In one of her breakout sessions Kimberly meets another aspiring writer, and one of the few men at the conference, Zeke, an intelligent man with a wry wit who seems as interested in Kimberly as he is in the retreat. As Kimberly begins to open up to him about her stories and dreams, she inadvertently reveals her own troubled past. As Zeke helps her to discover why her books fail to live up to their potential she begins to wonder if he’s really talking more about her life than her literature. But as she grows closer to him, she realizes that Zeke has his own darkness, a past he’s unwilling to talk about.
Why You Should Read It: Yet another book on this list that has been adapted into a Hallmark movie and it’s one that celebrates writers. I think many can relate to the idea of pursuing a hidden dream after your life has thrown a few unexpected curve balls. Not to mention, that Richard Paul Evans just writes really beautiful stories.
#21 The Polar Express by Chris Van Allsburg
A young boy, lying awake one Christmas Eve, is welcomed aboard a magical trip to the North Pole . . . Through dark forests, over tall mountains, and across a desert of ice, the Polar Express makes its way to the city atop the world, where the boy will make his Christmas wish.
Why You Should Read It: Watching movies based on books always makes me want to read the book itself. I can only imagine that this children’s story is as charming as the film and would make a great companion to the film. It would be a great choice to read together as a family.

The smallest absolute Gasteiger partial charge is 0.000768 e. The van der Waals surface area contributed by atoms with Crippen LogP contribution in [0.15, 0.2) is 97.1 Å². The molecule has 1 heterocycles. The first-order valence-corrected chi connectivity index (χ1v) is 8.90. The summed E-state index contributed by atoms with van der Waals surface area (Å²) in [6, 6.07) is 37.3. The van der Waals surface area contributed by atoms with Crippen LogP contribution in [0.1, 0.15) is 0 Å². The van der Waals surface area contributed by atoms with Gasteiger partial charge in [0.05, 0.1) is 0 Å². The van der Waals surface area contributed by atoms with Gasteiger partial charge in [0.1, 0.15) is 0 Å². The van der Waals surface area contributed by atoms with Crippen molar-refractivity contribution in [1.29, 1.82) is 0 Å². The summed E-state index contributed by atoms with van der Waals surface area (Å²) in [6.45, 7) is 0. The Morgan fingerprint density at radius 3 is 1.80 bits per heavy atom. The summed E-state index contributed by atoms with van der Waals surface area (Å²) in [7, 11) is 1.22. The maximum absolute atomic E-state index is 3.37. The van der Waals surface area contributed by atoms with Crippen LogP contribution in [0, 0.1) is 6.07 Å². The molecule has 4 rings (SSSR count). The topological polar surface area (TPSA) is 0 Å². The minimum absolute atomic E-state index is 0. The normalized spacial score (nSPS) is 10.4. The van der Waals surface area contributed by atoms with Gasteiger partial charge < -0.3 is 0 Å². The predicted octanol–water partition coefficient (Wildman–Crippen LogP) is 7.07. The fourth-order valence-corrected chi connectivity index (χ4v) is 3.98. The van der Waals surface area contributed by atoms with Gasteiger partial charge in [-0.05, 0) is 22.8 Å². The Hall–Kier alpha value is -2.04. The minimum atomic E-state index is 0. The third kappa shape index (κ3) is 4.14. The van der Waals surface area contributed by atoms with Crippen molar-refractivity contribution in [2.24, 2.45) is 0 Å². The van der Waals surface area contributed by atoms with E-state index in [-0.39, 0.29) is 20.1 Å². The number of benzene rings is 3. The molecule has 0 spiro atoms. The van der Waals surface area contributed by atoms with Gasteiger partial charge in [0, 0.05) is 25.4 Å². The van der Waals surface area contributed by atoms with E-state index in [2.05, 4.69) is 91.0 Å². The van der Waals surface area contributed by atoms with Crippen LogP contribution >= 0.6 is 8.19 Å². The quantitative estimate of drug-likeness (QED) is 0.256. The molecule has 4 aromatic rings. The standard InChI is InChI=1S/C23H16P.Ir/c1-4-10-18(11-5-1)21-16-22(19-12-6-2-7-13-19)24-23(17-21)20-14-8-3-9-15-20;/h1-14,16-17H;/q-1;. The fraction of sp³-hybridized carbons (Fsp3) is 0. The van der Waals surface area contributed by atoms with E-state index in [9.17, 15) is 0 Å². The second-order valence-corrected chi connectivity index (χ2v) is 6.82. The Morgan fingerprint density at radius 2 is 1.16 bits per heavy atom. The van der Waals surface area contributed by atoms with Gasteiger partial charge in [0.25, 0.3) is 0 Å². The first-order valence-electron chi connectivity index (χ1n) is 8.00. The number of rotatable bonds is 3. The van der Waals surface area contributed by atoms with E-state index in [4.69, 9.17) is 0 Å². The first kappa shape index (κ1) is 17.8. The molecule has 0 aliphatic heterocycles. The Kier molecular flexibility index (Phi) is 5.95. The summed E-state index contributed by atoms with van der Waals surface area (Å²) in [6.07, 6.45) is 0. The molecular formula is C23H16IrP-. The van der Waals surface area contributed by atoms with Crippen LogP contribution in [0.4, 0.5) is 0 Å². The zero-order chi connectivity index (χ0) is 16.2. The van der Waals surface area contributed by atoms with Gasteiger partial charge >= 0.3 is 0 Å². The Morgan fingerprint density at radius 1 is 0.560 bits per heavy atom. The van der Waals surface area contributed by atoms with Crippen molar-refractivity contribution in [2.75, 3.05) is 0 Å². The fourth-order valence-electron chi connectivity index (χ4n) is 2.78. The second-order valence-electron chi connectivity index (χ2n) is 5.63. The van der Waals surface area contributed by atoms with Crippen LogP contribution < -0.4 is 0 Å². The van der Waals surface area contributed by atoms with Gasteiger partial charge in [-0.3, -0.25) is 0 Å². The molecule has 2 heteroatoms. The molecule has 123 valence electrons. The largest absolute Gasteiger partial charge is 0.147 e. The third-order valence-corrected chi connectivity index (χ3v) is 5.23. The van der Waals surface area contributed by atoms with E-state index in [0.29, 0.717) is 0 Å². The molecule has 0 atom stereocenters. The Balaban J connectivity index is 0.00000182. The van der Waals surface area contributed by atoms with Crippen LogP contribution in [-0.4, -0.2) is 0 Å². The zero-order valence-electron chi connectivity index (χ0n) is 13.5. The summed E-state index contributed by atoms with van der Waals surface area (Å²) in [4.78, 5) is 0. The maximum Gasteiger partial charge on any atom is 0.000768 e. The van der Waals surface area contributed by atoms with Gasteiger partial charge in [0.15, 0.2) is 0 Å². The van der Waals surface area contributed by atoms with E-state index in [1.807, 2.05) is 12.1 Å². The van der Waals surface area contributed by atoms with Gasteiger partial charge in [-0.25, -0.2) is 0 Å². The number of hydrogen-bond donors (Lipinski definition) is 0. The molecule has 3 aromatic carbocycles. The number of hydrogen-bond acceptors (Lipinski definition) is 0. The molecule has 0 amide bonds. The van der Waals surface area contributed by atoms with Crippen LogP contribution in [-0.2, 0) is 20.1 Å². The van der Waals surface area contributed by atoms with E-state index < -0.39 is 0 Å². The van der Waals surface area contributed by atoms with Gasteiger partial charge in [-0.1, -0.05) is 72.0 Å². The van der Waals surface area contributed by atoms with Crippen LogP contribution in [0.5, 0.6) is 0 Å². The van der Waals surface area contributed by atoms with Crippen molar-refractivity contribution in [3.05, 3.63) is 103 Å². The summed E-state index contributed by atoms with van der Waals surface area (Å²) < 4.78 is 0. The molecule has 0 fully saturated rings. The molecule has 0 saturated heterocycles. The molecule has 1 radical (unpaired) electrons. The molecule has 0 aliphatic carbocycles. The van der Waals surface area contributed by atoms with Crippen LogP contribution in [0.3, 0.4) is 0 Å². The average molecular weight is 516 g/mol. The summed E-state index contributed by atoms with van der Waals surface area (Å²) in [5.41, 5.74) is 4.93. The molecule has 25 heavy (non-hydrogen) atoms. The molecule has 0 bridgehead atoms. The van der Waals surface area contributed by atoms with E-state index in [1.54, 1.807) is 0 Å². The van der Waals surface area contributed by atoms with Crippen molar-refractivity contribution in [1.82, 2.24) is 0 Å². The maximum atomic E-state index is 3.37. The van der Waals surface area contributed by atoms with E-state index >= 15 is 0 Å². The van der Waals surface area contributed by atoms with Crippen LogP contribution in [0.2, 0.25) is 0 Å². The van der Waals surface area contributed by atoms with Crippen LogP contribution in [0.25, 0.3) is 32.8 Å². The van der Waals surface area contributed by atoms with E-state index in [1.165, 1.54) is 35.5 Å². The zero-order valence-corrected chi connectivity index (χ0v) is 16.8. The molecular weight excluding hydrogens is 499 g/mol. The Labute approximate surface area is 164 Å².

#22 Miracle on 34th Street by Valentine Davies
Why You Should Read It: Did you know the holiday film originally began as a book? I didn’t. I find both versions of this story about a cynical little girl who doesn’t believe in Santa Claus rather charming. It’s a touching tale of how the magic of Christmas can melt even the most resistant heart. This is another classic which deserves to be read for itself.
#23 A Royal Christmas Wedding by Rachel Hauck
Avery Truitt aches for true love—the kind she once shared with Prince Colin. Can she dare to hope for happily ever after, or is a fairy-tale ending beyond reach?
College volleyball star Avery Truitt has not seen her former flame, Prince Colin of Brighton Kingdom, since he suddenly pushed her away five years ago. But now, the sadness of losing her father and the joy of her sister Susanna’s pregnancy have brought Avery back to Brighton just in time for Cathedral City’s enchanting Christmas season. Avery knows she can’t avoid seeing Colin—now the Kingdom’s most eligible bachelor—whether or not her heart is ready to relive the pain. But seeing him again might bring her the closure she needs after all this time.
When Colin finds himself at the center of a centuries-old Brighton tradition, he must decide whether to follow the path laid out before him or follow his heart to the only woman for whom he would ring the Pembroke Chapel Bell. Can Colin convince Avery to meet him at the chapel on Christmas morning—as tradition dictates—or will Avery run back to her St. Simons home and pursue a coaching career as planned?